Bullying involves “a person’s or a group’s intentional and hurtful action towards one person or more than one person and involves a complex interplay of dominance and social status” (Sutton, Smith, & Swettenham, 1999). Physical violence, slander, and verbal intimidation are just of the few manifestations of bullying. Incidence of bullying are so prevalent in schools that a national estimate of more than 1.5 million students bullying and being bullied on a weekly basis in the United States (Nansel et. al., 2001). By surveying more than 15, 000 students in grades 6 through 10, the researchers found that one in seven students is either a bully or victim. This research was also supported by different self-methodological reports which generally yields that a wide range of bullying prevalence estimated with as many as 75% of youth reported that they are being the target of peer harassment at least occasionally (Olweus, 1993; Cowie & Dawn, 2004; and Sanders & Phye, 2004). Such harassment may include physical contact, verbal assault, making obscene gestures or facial expressions, and being intentionally excluded. Although numerous programs have been created to decrease the violence and harassment occurring at school, there are indications from numerous studies that provide startling results about the frequency of bullying in schools. Such statistics suggest that bullying is quite common and not decreasing (Olweus, 1991; Glew et. al., 1997, and Bradley & Daniels, 2011). Because of this, there is a need to examine the implications of aggression, violence, and bullying among children and young adults across the country. Reactive and Proactive Bullying Because of the growing concerns of the prevalence of bullying in schools, researchers have begun to distinguish...
This report approves that bullying is a serious matter involving a substantial number of students. No one knows at this point exactly what caused students such as Charles Andrew Williams, Eric Harris, Dylan Klebold, and Cho Seung-Hui others to shoot and kill their fellow students at school, but bullying is frequently mentioned as a possible contributor. The report released by U.S. Secret service that two thirds of school shootings have been caused by attackers who experienced bullying clearly showed how grave the bullying climate at US schools is.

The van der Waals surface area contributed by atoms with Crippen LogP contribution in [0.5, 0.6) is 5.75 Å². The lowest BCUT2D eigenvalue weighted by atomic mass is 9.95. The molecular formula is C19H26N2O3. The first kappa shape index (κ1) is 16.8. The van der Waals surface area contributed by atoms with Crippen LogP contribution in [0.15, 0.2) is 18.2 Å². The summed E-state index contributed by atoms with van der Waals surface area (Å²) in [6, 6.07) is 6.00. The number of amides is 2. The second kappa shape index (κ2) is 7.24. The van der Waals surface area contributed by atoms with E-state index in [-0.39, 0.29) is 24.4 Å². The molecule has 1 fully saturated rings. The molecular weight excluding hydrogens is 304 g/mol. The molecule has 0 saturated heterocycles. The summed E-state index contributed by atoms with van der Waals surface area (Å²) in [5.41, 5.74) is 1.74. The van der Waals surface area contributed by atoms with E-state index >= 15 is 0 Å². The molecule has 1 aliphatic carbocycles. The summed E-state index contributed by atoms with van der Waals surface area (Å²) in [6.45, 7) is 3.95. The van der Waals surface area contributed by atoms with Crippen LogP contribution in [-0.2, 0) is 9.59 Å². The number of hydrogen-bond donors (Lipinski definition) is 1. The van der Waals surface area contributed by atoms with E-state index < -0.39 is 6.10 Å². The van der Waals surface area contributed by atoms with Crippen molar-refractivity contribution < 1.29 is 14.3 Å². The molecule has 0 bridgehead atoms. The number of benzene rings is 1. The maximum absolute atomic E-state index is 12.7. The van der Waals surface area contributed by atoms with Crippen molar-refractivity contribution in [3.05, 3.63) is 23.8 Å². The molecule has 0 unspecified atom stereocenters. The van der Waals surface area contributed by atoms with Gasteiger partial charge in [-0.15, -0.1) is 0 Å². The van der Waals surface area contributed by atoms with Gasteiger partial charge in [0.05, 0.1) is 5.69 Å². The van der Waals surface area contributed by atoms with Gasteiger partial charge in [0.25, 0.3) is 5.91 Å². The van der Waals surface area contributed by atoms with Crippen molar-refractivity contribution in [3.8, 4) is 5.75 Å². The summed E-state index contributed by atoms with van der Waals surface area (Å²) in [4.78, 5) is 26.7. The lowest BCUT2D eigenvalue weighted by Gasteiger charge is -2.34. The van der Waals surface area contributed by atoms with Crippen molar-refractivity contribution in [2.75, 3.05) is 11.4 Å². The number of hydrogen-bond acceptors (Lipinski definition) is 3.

This essay makes a conclusion that bullying may be a barrier that impedes effectiveness of teaching, the primary mission of school personnel, yet recent studies found that evidence-based, whole-school approaches to bullying are rarely implemented in elementary schools.
Implementing anti-bullying interventions in the elementary years, before bullying becomes a part of school culture, might improve schools’ ability to carry out their educational mission by improving students’ ability to focus on learning and establishing an atmosphere of respect early on. Well-conducted, comprehensive bullying prevention programs can be effective in reducing the number of bullying incidents and creating a climate that discourages bullying behavior.
We should begin to look at bullying as a behavior fraught with inherent violence that can contribute to a horrific cycle of mayhem and at its worst, death of school children in the country. The information presented in this paper provides additional evidence of the need for elementary school personnel to implement bullying prevention programs, not only to prevent school shootings but also to prevent potential barriers to providing education: student feelings of lack of safety, belonging, and sadness.